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The Left-Handed Booksellers of London by Garth Nix – Book Review

If you’re looking for a fun, fast-paced light fantasy novel suitable for both YA and adult readers, I happily recommend Garth Nix’s latest novel The Left-Handed Booksellers of London.

I received an advanced copy of the book from the publisher, Katherine Tegen Books via NetGalley; all opinions are my own. This post contains some affiliate links that may earn me a commission if you purchase through them.

The Left-Handed Booksellers of London by Garth Nix – Book ReviewThe Left-Handed Booksellers of London by Garth Nix
Published by Allen & Unwin on September 29, 2020
Pages: 384
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A girl’s quest to find her father leads her to an extended family of magical fighting booksellers who police the mythical Old World of England when it intrudes on the modern world. From the bestselling master of teen fantasy, Garth Nix.

In a slightly alternate London in 1983, Susan Arkshaw is looking for her father, a man she has never met. Crime boss Frank Thringley might be able to help her, but Susan doesn’t get time to ask Frank any questions before he is turned to dust by the prick of a silver hatpin in the hands of the outrageously attractive Merlin.

Merlin is a young left-handed bookseller (one of the fighting ones), who with the right-handed booksellers (the intellectual ones), are an extended family of magical beings who police the mythic and legendary Old World when it intrudes on the modern world, in addition to running several bookshops.

Susan’s search for her father begins with her mother’s possibly misremembered or misspelled surnames, a reading room ticket, and a silver cigarette case engraved with something that might be a coat of arms.

Merlin has a quest of his own, to find the Old World entity who used ordinary criminals to kill his mother. As he and his sister, the right-handed bookseller Vivien, tread in the path of a botched or covered-up police investigation from years past, they find this quest strangely overlaps with Susan’s. Who or what was her father? Susan, Merlin, and Vivien must find out, as the Old World erupts dangerously into the New.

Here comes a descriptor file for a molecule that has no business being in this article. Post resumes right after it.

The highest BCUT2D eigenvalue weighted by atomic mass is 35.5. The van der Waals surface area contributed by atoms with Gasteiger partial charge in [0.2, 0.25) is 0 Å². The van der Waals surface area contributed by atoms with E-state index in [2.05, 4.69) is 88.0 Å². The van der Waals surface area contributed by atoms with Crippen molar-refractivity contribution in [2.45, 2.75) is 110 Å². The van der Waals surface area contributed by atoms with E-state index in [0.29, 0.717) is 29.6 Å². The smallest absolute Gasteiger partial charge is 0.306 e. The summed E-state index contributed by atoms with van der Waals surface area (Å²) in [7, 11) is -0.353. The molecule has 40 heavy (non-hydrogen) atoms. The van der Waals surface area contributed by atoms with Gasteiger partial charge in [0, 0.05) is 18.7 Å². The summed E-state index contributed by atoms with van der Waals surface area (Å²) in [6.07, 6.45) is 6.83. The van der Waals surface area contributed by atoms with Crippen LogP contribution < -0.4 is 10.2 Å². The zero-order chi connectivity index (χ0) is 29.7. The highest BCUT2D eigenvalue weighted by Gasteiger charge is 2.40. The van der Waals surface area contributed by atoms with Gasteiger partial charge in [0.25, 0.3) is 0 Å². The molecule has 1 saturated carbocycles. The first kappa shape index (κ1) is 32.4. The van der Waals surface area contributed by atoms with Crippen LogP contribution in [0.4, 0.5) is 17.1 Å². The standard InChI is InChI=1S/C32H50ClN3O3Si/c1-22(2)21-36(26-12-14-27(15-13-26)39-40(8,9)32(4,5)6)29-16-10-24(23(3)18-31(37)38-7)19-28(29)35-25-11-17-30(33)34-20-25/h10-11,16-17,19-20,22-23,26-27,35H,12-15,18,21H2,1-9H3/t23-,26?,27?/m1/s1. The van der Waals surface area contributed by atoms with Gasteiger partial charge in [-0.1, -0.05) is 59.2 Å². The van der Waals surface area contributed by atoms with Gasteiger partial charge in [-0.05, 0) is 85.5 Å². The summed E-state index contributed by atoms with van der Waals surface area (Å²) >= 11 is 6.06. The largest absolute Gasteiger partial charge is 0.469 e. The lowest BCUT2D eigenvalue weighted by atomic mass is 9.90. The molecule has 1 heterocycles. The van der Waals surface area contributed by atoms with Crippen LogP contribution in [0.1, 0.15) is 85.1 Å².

What I Loved About The Left-Handed Booksellers of London

I love books ABOUT books. I also love Garth Nix’s writing, so of course, the combination of the two caught my eye.

The Left-Handed Booksellers of London held up to most of my expectations. Nix wasted no time launching us into the plot. Susan, our protagonist, finds herself in the midst of the action just pages in, although the why takes a bit longer to unravel.

This story is fun, fast-paced, and big on fantasy creatures, action. It also has a likable cast of characters, including the quirky, over the top, and (possibly) gender-fluid Merlin (I was never quite certain) and Merlin’s more level-headed, strong sister Vivien. This book has everything! For starters, there are gun-slinging, sword-swinging left-handed booksellers and magical and clever right-handed booksellers. For spooky factor, there’s reanimated corpses, spectral dogs and grandmothers, mythical wolves, and mischievous and nasty urchins to name a few. All in all, this book has a whole cast of fascinating characters.

This is a very plot-driven novel with excellent world-building. The characters jump rapidly from one dangerous situation into another. In the first half of the novel, bit by bit and danger by danger, the world of the booksellers is revealed to Susan. Including, of course, how the layers of the different worlds interact:

“Children’s writers,” said Merlin. “Dangerous bunch. They cause us a lot of trouble.”

“How?” asked Susan.

“They don’t do it on purpose,” said Merlin. He opened the door. “But quite often they discover the key to raise some ancient myth, or release something that should have stayed imprisoned, and they share that knowledge via their writing. Stories aren’t always merely stories, you know.”

Garth Nix, The Left-Handed Booksellers of London

I have to admit, this whole idea delighted me, as does the idea of the known world overlaying the “Old World”, with only a thin veil separating the two. Susan takes all of the weirdness remarkably well, particularly as she begins to realize that her father (whose identity she came to London to discover) figures into the booksellers’ world.

While this looks to be classified as Teens and YA, it easily crosses over into adult reading. (In all honestly, I couldn’t tell from the reading whether it was YA or not!) While I spent the latter half of the book fearing that this would be the first of a series, Nix wraps up everything neatly in the end, tying together both Merlin’s questions about his mother’s death and Susan’s search for her father. While this looks to be a stand-alone novel, I still hope to see more of Susan, Merlin and Vivien in the bookseller’s world.

What I Wanted

While I loved these characters, I would have liked more character development, particularly for Merlin and Vivien (backstories and the story of their mother). There’s so much action that I’m not seeing Nix’s usual detail to his characters. I suppose that’s why I’d love to see more books about Susan and the booksellers!


I thoroughly enjoyed The Left-Handed Booksellers of London. It was a fast-paced, engaging, and delightful light fantasy read, perfect for YA readers of all ages. I’m giving this 4.5 stars (rounding up to five for Goodreads and bookseller reviews.)

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